The gaping hole blasted into a key hydroelectric dam in southern Ukraine on Tuesday, June 6, will severely impede Kyiv's efforts to reconquer territory lost to Russia, even if Moscow risks seeing its defensive lines submerged.

Moscow and Kyiv traded blame for the damage to the Kakhovka dam, which is designed to supply water to the Crimean Peninsula, annexed by Moscow in 2014, which could now be facing serious water supply problems.

But Western observers believe the sabotage is a Russian attempt to harm Kyiv in the short term, just as Ukraine prepares to launch a counteroffensive to regain areas in the east.

Kyiv shares the same view, having accused Russia of having "blown up" the dam in order to "slow down" its operation.

Floods have already forced thousands to evacuate and risks interrupting ongoing Ukrainian military operations.

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The rising water in the Kherson region will make it very difficult for Ukraine forces to carry out any operation involving crossing the river to reclaim the eastern bank, in the direction of Crimea.

"Following the logic of cui bono [who benefits], Russia would be the obvious culprit, since by causing floods downstream of Nova Kakhovka, the Russians would complicate Ukraine's efforts to cross, winning time, which would allow them to focus on other sections of the front," said Sergey Radchenko, a history professor at Johns Hopkins School of Advanced International Studies, in a Twitter post.

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"I can't see anything near beneficial to Ukraine in this case. More destroyed infrastructure, more downed electricity production facilities, more suffering for Ukrainian civilians, a limitation of Ukrainian offensive and logistics options," said Stephane Audrand, an independent consultant on international risks.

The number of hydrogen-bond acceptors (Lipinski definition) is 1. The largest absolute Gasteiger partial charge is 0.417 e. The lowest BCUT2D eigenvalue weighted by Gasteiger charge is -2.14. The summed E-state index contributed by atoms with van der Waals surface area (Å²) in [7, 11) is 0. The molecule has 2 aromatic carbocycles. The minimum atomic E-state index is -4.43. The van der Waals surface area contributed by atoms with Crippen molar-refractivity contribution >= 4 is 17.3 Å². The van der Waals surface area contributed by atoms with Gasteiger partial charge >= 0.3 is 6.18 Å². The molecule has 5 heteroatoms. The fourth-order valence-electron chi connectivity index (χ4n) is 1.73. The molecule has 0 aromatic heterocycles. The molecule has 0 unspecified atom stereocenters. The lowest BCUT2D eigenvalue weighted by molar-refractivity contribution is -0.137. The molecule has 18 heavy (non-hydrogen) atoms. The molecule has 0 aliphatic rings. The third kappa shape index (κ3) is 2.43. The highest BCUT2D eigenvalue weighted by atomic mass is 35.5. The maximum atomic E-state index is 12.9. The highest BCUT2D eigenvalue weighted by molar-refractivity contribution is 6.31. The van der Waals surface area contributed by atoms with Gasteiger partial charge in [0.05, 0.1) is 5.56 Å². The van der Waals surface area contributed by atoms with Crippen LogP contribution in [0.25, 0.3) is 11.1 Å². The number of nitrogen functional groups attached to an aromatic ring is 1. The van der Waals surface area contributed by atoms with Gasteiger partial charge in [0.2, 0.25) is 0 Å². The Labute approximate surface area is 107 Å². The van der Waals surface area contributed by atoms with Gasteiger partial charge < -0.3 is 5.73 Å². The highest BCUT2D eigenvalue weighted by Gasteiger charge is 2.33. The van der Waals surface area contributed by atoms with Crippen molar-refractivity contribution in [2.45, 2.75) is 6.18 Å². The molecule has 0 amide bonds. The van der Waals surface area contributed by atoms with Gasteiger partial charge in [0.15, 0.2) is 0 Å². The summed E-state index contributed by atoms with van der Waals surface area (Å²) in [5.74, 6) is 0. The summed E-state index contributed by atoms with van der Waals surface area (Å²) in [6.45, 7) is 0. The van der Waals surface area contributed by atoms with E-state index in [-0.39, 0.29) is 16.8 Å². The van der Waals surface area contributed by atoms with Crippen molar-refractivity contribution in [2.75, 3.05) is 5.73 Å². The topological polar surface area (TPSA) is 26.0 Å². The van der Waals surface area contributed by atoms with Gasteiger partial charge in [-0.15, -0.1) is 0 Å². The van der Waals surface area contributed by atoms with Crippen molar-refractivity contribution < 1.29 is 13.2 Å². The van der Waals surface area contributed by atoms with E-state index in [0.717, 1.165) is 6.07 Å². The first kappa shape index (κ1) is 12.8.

- Floods as a weapon of war -

The risk of strikes on the strategic Kakhovka facility, located in the Russian-occupied areas of the Kherson region, has been brandished since October by both Ukrainians and Russians.

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Ukraine President Volodymyr Zelensky accused Moscow of having "undermined the dam", one of the largest in Ukraine. Russian authorities retorted: "lies".

Destruction of this magnitude, likely to cause considerable harm to civilians, is considered a war crime under the 1949 Additional Protocols to the Geneva Convention.

"Dams, dykes and nuclear electrical generating stations, shall not be made the object of attack, even where these objects are military objectives, if such attack may cause the release of dangerous forces and consequent severe losses among the civilian population," according to Article 56.

Contemporary history offers many examples of the destruction of dams and floods in Europe for defensive and offensive purposes.

In 1941, the Soviet Union blew up a huge dam in Ukraine's Zaporizhzhia to slow the German advance.

In May 1943, the British Royal Air Force bombed German dams in the Ruhr valley, the country's industrial heartland.

Carried out by the RAF squadron 617 -- which earned the nickname "Dambusters" -- this operation destroyed two of three dams and damaged the third.

The effort was immortalised in the 1955 film "The Dam Busters". The flooding tactic was also practised in the First World War.

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In the autumn of 1914, during the Battle of Yser, French and Belgian forces unleashed floods to slow the advance of German troops who were attempted in cross the Yser River toward Dunkirk.

The flooding was orchestrated by tampering with the system of locks in Nieuwpoort, which regulates the influx of seawater and drainage to flood plains.

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